Friday, 24 January 2014

The Seagull by Anton Chekhov - Manitoba Theatre Centre Warehouse

I could not have been more pleased to catch the opening night performance of The Seagull as my kick-off to this year's Master Playwright festival. Under the clever direction of Krista Jackson, the cast spark and bubble through the story, finding the beautiful notes of humour mixing among the boredom and melancholy that permeates these characters' lives. What I found most notable was the relevance Jackson was easily able to draw out of the text compared to contemporary life; these characters are rendered helpless by their ideal selves, constantly performing the version of themselves they want to be, despite the harsh reality that their lives are not what they make them out to be. Glimmers of recognition rippled through the audience as we recognized this very trait among contemporary society obsessed with material goods, outward appearance, and social media, while never truly connecting. 

The cast are well matched; Sharon Bajer is a comic-tragic gem as she plays the melodramatic actress Irina, while Bethany Jillard's Nina is frighteningly naieve. Tom Keenan's Kostya is strong, although I felt some moments could have used refinement and a more simple touch. 

I would be remiss not to discuss the design, which craftily created differing spaces that were simultaneously lush and minimalist; the outdoor garden scene was particularly notable for its clever use of lighting. And the sound design, with a rock-polka feel definitely contributed positively to reminding us that these characters, although aristocratic, are not the "ideal" humans of tragedy, but the flawed and simple beings who populate the comedy of every day life. 

Monday, 6 January 2014

Such Creatures by Judith Thompson - Incompletely Strangled

Judith Thompson's writing is hallmarked by its unwavering focus on difficult subject matter, and Such Creatures is no different. The piece consists of two monologues; an octagenarian holocaust survivor re-visiting the locale of her internment and re-living memories of her own revolt against the oppressor, contrasted with a teenage girl inner-city Toronto fighting her way through a single substance abusing parent, high school, and rivals. Each monologue unfolds, initially in longer sections back and forth, however as the stories and the plight of each woman unfolds, the overlap grows closer, calling the similiarity of their fear to mind.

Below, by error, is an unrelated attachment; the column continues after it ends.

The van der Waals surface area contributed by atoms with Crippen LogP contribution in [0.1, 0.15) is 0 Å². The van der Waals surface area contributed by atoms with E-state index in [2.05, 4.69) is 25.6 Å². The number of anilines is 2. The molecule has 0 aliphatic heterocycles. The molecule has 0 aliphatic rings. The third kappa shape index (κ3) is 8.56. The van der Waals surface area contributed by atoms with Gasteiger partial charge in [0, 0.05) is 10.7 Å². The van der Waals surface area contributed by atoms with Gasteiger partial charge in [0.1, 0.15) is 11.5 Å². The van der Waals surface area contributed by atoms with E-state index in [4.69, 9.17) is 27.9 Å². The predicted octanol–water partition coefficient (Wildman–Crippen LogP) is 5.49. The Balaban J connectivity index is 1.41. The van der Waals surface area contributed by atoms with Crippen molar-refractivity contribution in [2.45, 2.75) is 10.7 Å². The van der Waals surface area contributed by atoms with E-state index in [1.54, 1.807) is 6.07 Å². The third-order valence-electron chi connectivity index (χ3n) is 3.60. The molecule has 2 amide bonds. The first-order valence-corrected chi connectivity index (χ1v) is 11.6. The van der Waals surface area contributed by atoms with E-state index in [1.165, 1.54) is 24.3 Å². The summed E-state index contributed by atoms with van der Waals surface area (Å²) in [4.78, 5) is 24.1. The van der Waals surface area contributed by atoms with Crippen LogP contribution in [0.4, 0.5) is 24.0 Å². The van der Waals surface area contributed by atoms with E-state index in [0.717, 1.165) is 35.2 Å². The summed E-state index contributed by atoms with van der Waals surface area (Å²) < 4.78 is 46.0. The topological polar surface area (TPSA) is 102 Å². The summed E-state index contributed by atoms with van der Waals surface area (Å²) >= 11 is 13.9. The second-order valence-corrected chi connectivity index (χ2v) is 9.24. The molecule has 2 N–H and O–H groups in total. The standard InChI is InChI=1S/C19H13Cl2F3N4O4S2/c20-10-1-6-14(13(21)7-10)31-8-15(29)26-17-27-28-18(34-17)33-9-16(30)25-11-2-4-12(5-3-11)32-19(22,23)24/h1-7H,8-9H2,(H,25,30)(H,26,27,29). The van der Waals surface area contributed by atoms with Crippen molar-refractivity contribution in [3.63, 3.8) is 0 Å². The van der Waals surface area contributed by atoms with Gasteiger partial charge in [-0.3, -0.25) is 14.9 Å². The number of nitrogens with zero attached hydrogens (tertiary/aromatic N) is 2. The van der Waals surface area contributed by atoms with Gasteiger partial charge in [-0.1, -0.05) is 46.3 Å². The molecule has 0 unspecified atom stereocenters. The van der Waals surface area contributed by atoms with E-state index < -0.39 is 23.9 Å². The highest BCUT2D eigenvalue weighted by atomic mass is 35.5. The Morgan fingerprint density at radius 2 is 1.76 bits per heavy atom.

This production, the first from new company Incompletely Strangled, and directed by veteran Arne McPherson does a fair job of introducing the two women to us; initially they are miles apart, yet as their stories grow, the space between their experience shrinks. Doreen Brownstone shines as the older woman, beautifully crafting her story and pulling the audience through each moment with a magnetism that is outstanding to watch. Although some pieces of the text were referenced from a script cleverly hidden in her stack of books, this did not impact her performance whatsoever, her clarity of intent pressing forward. The younger character was played with spunk by Gislina Patterson; we were taken along her journey of fear hidden behind a tough exterior. While she hits some of the tough notes beautifully, her performance at times could have benefited from a bit of simplicity which would have given the overall performance more shape. A difficult role for any young performer, Patterson certainly shows a gem of talent I look forward to seeing develop.

The production as a whole, however, felt stunted by design. The stage was split into two halves, divided harshly not only by light, but also a 6 foot chain link fence. The older woman's side remained static and clean, while the younger's side was littered as a playground, and also had projections on the back wall. For me, the division of the set meant that not only were the transitions back and forth a bit slow rather than a ping pong match between the two women's stories I would have liked to see, but also the overall feeling Thompson crafts - that these experiences are encroaching on one another, and at their core of fear aren't at all unlike one another - was lost. I would have liked to see both women inhabit the same space somehow. Additionally, while some of the projections were compelling, others were quite heavy handed in their imagery.

All of this aside, I did enjoy the piece, and look forward to what Incompletely Strangled bring forward next!